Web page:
GisborneI finally made it to Gisborne, New Zealand, a few days short of my 40th birthday. Apart from Invercargill, it was the only thing resembling a major centre in New Zealand that I had yet to visit. So, as much as anything, it was nice to tick that off the list.

My first impression of Gizzy is that it is incredibly isolated. After looking at it on the map, most people would be tempted to say: “Bollocks to that!” But the drive there does chew up a decent amount of your time. Spectacular and hard work at the same time.

The road in from the North West, via Opotiki, through the Waioeka Gorge, initially, then some sweeping hill country followed by the river plains, is typically spectacular kiwi countryside. As someone who sees this type of landscape all the time it’s easy to overlook. But it is very, very cool…particularly if you’re into that kind of thing.

Usually when I go somewhere for the first time I try to get some idea of the lay of the land as quickly as I can. Going up is always best for this. Gisborne has the ideal tool for that – Kaiti hill. I wouldn’t think there are too many more staggering views in this country that that achieved from this little lookout. The town, along with the entire Poverty Bay, is just spread out beneath you. When the sun’s out and the clouds are hiding this is something special. Even better, you don’t have to slog your guts out for this reward. Just drive there.

From here we spotted our potential hotel for the night. We made a point of not booking before or arrival, but we did do some research and nothing really grabbed our fancy. After we saw it, the Portside Hotel, sitting on the side of the port (yes, seriously), was a no brainer. It’s a relatively modern hotel, in a great location, with decent size rooms. A port view, as opposed to a car park view, room costs a little more but is worth the extra cash. It was nice to look down on the rowers slaving away on the river while supping a cold Becks’.

The Café Ruba was a nice spot for breakfast. The full-on super duper style meal (not its real name) set us up for the day. Gisborne seems well served with cafes and restaurants, so I wouldn’t think you’d go hungry there.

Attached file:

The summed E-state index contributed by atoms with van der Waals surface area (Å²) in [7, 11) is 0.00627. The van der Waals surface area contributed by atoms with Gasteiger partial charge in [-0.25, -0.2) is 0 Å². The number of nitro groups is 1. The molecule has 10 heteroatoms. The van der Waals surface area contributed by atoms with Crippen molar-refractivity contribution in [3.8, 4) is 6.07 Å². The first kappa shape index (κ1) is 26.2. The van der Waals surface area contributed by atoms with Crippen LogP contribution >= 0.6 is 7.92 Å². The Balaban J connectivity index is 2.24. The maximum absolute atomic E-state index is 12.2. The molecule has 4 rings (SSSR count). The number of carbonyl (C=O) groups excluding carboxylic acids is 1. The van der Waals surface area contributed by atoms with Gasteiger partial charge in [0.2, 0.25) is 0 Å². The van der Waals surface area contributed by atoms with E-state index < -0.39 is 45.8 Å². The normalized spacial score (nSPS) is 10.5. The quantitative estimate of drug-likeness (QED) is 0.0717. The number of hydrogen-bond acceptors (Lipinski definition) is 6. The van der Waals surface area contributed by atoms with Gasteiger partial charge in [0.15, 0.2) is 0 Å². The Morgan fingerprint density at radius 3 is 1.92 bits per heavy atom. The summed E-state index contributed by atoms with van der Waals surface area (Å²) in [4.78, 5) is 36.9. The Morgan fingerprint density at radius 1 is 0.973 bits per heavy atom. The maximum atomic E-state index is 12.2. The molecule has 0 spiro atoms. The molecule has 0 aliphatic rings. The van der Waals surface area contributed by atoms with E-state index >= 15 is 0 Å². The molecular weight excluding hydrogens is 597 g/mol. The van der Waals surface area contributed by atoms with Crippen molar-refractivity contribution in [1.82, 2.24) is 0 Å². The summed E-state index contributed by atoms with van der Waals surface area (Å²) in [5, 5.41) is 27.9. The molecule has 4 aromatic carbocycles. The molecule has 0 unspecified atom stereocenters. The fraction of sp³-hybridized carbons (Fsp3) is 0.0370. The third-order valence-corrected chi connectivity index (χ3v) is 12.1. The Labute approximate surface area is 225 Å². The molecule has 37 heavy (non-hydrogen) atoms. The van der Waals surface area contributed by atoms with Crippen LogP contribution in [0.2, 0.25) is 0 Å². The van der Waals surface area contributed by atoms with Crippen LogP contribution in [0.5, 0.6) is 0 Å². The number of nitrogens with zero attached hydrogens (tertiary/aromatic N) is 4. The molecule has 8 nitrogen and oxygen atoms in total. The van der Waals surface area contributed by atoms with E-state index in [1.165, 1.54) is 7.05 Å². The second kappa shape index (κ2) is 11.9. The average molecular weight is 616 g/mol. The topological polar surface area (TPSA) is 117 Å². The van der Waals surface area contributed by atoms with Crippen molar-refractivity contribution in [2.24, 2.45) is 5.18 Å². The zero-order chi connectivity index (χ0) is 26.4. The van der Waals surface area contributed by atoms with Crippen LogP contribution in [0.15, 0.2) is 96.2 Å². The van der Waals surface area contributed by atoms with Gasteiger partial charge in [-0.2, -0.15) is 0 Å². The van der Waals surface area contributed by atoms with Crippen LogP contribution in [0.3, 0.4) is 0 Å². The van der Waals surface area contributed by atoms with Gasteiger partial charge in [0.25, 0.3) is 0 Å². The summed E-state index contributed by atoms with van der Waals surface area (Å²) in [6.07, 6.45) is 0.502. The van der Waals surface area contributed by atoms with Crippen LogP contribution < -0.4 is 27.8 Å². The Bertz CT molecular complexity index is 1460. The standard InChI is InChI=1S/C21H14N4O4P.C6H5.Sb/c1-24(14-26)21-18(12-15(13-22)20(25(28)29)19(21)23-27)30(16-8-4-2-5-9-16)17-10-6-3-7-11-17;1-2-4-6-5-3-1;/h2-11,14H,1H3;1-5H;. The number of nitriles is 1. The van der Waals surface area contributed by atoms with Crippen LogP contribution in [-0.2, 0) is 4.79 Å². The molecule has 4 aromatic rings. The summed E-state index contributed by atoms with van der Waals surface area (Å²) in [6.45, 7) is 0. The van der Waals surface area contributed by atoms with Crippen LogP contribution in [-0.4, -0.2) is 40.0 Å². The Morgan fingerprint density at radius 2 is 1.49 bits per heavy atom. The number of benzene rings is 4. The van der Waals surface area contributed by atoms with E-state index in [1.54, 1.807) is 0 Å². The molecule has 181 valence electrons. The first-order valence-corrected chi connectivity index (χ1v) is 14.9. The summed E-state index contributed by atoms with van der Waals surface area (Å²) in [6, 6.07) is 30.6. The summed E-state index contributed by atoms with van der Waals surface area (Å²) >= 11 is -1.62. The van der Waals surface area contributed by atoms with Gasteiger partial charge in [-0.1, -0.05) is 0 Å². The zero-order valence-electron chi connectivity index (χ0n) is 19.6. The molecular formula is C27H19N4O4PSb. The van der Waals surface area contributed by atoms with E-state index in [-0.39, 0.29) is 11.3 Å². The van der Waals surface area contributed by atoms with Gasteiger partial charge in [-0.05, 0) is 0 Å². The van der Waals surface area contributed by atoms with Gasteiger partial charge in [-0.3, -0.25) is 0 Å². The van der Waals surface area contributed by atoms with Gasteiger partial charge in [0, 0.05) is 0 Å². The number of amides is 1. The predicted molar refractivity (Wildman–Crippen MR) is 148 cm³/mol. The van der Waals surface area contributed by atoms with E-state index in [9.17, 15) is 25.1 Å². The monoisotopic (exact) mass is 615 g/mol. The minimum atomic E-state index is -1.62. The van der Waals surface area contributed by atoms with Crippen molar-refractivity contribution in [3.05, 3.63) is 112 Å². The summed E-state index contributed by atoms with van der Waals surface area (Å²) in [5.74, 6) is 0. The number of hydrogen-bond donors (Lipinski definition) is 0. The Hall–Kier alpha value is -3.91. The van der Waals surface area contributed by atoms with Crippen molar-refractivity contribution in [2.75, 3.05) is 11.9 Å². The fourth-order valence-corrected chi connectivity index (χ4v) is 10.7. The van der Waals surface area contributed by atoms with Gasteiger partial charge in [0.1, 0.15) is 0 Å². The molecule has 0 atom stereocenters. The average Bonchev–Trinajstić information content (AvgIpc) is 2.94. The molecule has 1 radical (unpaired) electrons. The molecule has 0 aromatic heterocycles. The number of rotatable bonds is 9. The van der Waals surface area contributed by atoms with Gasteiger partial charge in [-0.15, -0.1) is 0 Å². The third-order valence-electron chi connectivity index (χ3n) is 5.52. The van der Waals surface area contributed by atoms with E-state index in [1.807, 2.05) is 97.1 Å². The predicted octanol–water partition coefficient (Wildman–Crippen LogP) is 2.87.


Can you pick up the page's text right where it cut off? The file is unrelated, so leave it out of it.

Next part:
Wainui and its beach, just to the east of Gisborne, is famous for its surf. It’s a classic kiwi summer spot, all hot sand and blue sea. The beach was all but empty when we were there. That made it even more appealing.

Wild East Coast BeachNapier is a couple of hours drive down the coast. Getting there from Gisborne doesn’t disappoint, particularly when someone else is driving. There’s one particularly great piece of road, well south of Wairoa, where it dives then climbs and doubles back on itself, crests the hill then reveals a view for miles down the valley. Well, I liked it, at least. Check out Google maps and you’ll get a good feel for this particular drive.

Napier has a hill that’s worth a look as well – Bluff hill. You can’t miss it. Cool views over the port, city and Hawke’s Bay greet you at the top. The hill’s packed with houses and little windy roads, so the drive up is decent too.

We’ve stayed at The Nautilus a couple of times and I can’t really think there’d be anywhere much better to doss down in Napier. It’s on Marine Parade, like many other hotels and motels, so there’s an unimpeded view of the beach, which is right across the road. It’s a stony beach, though, which is a letdown after all the white sand to the north.

Napiuer from Bluff HillCentral Napier is pedestrian friendly and full of places to eat and drink. I can’t recommend anything as I haven’t sampled them. But the Countdown (a supermarket) is big and has a good wine selection, so you’ll be okay. The best recommendation I’ve had is to take in some of the wineries that make this region famous, with Mission Estate, Craggy Range and Te Mata the pick of the bunch.  I reckon the best time of the year to visit this part of the country is during the summer. When it’s hot, dry and content, the eastern North Island is a pleasant place to drive through and occasionally stop off at.

It’s a long way from Napier down to Wellington, but well worth going all the way in one day. You’ll drive through a number of small to mid-size towns such as Waipukurau, Dannevirke, Woodville, Pahiatua, Masterton and Carterton, which all have their stories but don’t really look like they’d be worth stopping the night at. I expect the residents of those towns would likely say the same about where I live so it’s no biggie. The Tui brewery at Mangatainoka, just north of Pahiatua, is an iconic kiwi building. It’s worth a stop for a photo, but little else (unless, of course, you’re into brown bottle booze that tastes like pish).

Before long you’re over the Rimutaka Hill and in to Wellington. The drive, while not being one you’d want to make every day, was worth it. Wellington: well, that’s another special story for another day.